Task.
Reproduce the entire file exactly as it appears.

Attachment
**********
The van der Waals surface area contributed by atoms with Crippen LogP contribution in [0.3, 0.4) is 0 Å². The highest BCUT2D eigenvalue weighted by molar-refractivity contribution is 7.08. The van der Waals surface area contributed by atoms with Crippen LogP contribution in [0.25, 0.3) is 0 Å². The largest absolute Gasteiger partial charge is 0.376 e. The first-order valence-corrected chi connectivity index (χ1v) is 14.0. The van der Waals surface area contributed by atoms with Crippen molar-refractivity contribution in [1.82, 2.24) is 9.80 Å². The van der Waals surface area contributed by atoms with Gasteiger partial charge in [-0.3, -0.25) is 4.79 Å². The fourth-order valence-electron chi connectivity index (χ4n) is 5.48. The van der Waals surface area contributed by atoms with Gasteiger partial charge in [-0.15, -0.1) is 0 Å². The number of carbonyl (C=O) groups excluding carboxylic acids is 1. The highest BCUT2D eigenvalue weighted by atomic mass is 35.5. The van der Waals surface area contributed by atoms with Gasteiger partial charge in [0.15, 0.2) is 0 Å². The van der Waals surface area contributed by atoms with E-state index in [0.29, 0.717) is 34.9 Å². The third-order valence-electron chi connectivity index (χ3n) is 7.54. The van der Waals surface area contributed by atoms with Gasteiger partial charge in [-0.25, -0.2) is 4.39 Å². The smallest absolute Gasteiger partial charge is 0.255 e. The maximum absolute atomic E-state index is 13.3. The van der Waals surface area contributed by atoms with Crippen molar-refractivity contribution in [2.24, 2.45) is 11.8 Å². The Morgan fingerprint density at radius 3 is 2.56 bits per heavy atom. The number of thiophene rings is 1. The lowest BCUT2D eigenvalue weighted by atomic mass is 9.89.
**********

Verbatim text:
The van der Waals surface area contributed by atoms with Crippen LogP contribution in [0.3, 0.4) is 0 Å². The highest BCUT2D eigenvalue weighted by molar-refractivity contribution is 7.08. The van der Waals surface area contributed by atoms with Crippen LogP contribution in [0.25, 0.3) is 0 Å². The largest absolute Gasteiger partial charge is 0.376 e. The first-order valence-corrected chi connectivity index (χ1v) is 14.0. The van der Waals surface area contributed by atoms with Crippen molar-refractivity contribution in [1.82, 2.24) is 9.80 Å². The van der Waals surface area contributed by atoms with Gasteiger partial charge in [-0.3, -0.25) is 4.79 Å². The fourth-order valence-electron chi connectivity index (χ4n) is 5.48. The van der Waals surface area contributed by atoms with Gasteiger partial charge in [-0.15, -0.1) is 0 Å². The number of carbonyl (C=O) groups excluding carboxylic acids is 1. The highest BCUT2D eigenvalue weighted by atomic mass is 35.5. The van der Waals surface area contributed by atoms with Gasteiger partial charge in [0.15, 0.2) is 0 Å². The van der Waals surface area contributed by atoms with E-state index in [0.29, 0.717) is 34.9 Å². The third-order valence-electron chi connectivity index (χ3n) is 7.54. The van der Waals surface area contributed by atoms with Gasteiger partial charge in [-0.25, -0.2) is 4.39 Å². The smallest absolute Gasteiger partial charge is 0.255 e. The maximum absolute atomic E-state index is 13.3. The van der Waals surface area contributed by atoms with Crippen molar-refractivity contribution in [2.24, 2.45) is 11.8 Å². The Morgan fingerprint density at radius 3 is 2.56 bits per heavy atom. The number of thiophene rings is 1. The lowest BCUT2D eigenvalue weighted by atomic mass is 9.89.